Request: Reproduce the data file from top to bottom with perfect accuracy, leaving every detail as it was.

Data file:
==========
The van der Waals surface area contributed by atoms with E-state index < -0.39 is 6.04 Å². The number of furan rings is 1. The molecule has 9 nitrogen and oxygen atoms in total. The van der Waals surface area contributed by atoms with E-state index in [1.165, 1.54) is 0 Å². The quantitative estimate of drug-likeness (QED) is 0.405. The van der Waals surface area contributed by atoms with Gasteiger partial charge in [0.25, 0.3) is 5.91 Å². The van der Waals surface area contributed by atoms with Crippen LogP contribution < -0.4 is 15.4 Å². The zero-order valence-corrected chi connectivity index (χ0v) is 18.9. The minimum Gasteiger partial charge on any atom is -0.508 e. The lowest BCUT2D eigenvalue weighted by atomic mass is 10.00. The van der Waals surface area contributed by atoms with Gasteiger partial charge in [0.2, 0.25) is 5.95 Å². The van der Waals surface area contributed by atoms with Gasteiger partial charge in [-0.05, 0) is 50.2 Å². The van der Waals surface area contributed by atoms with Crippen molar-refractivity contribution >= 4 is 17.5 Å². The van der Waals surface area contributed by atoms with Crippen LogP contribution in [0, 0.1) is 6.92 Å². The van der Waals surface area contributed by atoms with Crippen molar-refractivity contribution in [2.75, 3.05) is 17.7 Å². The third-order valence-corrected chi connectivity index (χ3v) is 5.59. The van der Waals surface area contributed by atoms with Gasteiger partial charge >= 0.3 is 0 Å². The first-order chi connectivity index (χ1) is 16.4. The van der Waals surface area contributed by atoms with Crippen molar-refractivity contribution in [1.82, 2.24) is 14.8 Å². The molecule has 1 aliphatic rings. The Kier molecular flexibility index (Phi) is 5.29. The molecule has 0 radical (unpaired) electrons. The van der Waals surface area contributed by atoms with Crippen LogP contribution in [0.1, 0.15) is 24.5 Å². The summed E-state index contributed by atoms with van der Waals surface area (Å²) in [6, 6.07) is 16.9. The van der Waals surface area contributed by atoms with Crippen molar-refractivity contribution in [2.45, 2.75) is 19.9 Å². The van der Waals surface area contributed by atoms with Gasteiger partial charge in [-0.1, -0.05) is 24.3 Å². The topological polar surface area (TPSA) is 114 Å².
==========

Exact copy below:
The van der Waals surface area contributed by atoms with E-state index < -0.39 is 6.04 Å². The number of furan rings is 1. The molecule has 9 nitrogen and oxygen atoms in total. The van der Waals surface area contributed by atoms with E-state index in [1.165, 1.54) is 0 Å². The quantitative estimate of drug-likeness (QED) is 0.405. The van der Waals surface area contributed by atoms with Gasteiger partial charge in [0.25, 0.3) is 5.91 Å². The van der Waals surface area contributed by atoms with Crippen LogP contribution < -0.4 is 15.4 Å². The zero-order valence-corrected chi connectivity index (χ0v) is 18.9. The minimum Gasteiger partial charge on any atom is -0.508 e. The lowest BCUT2D eigenvalue weighted by atomic mass is 10.00. The van der Waals surface area contributed by atoms with Gasteiger partial charge in [0.2, 0.25) is 5.95 Å². The van der Waals surface area contributed by atoms with Gasteiger partial charge in [-0.05, 0) is 50.2 Å². The van der Waals surface area contributed by atoms with Crippen molar-refractivity contribution >= 4 is 17.5 Å². The van der Waals surface area contributed by atoms with Crippen LogP contribution in [0, 0.1) is 6.92 Å². The van der Waals surface area contributed by atoms with Crippen molar-refractivity contribution in [2.75, 3.05) is 17.7 Å². The third-order valence-corrected chi connectivity index (χ3v) is 5.59. The van der Waals surface area contributed by atoms with Gasteiger partial charge >= 0.3 is 0 Å². The first-order chi connectivity index (χ1) is 16.4. The van der Waals surface area contributed by atoms with Crippen molar-refractivity contribution in [1.82, 2.24) is 14.8 Å². The molecule has 1 aliphatic rings. The Kier molecular flexibility index (Phi) is 5.29. The molecule has 0 radical (unpaired) electrons. The van der Waals surface area contributed by atoms with Crippen LogP contribution in [0.1, 0.15) is 24.5 Å². The summed E-state index contributed by atoms with van der Waals surface area (Å²) in [6, 6.07) is 16.9. The van der Waals surface area contributed by atoms with Crippen molar-refractivity contribution in [2.45, 2.75) is 19.9 Å². The van der Waals surface area contributed by atoms with Gasteiger partial charge in [-0.1, -0.05) is 24.3 Å². The topological polar surface area (TPSA) is 114 Å².